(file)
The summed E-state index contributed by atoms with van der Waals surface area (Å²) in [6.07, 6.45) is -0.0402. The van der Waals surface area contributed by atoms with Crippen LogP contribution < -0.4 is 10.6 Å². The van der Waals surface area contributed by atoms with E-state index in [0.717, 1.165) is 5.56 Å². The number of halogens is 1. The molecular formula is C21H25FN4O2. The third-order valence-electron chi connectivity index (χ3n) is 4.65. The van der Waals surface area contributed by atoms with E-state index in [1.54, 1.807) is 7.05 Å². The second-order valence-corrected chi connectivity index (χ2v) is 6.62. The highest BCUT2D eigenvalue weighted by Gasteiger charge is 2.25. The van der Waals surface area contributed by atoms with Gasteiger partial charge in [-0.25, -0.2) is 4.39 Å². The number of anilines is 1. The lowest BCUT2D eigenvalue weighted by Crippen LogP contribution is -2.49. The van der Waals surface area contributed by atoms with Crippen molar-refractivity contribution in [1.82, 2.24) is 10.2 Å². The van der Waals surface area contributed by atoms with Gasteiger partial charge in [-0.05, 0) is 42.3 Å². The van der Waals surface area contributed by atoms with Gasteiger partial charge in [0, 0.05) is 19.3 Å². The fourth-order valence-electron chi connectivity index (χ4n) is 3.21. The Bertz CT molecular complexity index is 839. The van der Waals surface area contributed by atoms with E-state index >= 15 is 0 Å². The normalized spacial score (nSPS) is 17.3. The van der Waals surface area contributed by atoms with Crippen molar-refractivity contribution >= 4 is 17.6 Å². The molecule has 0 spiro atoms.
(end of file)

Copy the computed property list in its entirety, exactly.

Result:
The summed E-state index contributed by atoms with van der Waals surface area (Å²) in [6.07, 6.45) is -0.0402. The van der Waals surface area contributed by atoms with Crippen LogP contribution < -0.4 is 10.6 Å². The van der Waals surface area contributed by atoms with E-state index in [0.717, 1.165) is 5.56 Å². The number of halogens is 1. The molecular formula is C21H25FN4O2. The third-order valence-electron chi connectivity index (χ3n) is 4.65. The van der Waals surface area contributed by atoms with E-state index in [1.54, 1.807) is 7.05 Å². The second-order valence-corrected chi connectivity index (χ2v) is 6.62. The highest BCUT2D eigenvalue weighted by Gasteiger charge is 2.25. The van der Waals surface area contributed by atoms with Gasteiger partial charge in [-0.25, -0.2) is 4.39 Å². The number of anilines is 1. The lowest BCUT2D eigenvalue weighted by Crippen LogP contribution is -2.49. The van der Waals surface area contributed by atoms with Crippen molar-refractivity contribution in [1.82, 2.24) is 10.2 Å². The van der Waals surface area contributed by atoms with Gasteiger partial charge in [-0.05, 0) is 42.3 Å². The van der Waals surface area contributed by atoms with Gasteiger partial charge in [0, 0.05) is 19.3 Å². The fourth-order valence-electron chi connectivity index (χ4n) is 3.21. The Bertz CT molecular complexity index is 839. The van der Waals surface area contributed by atoms with E-state index >= 15 is 0 Å². The normalized spacial score (nSPS) is 17.3. The van der Waals surface area contributed by atoms with Crippen molar-refractivity contribution >= 4 is 17.6 Å². The molecule has 0 spiro atoms.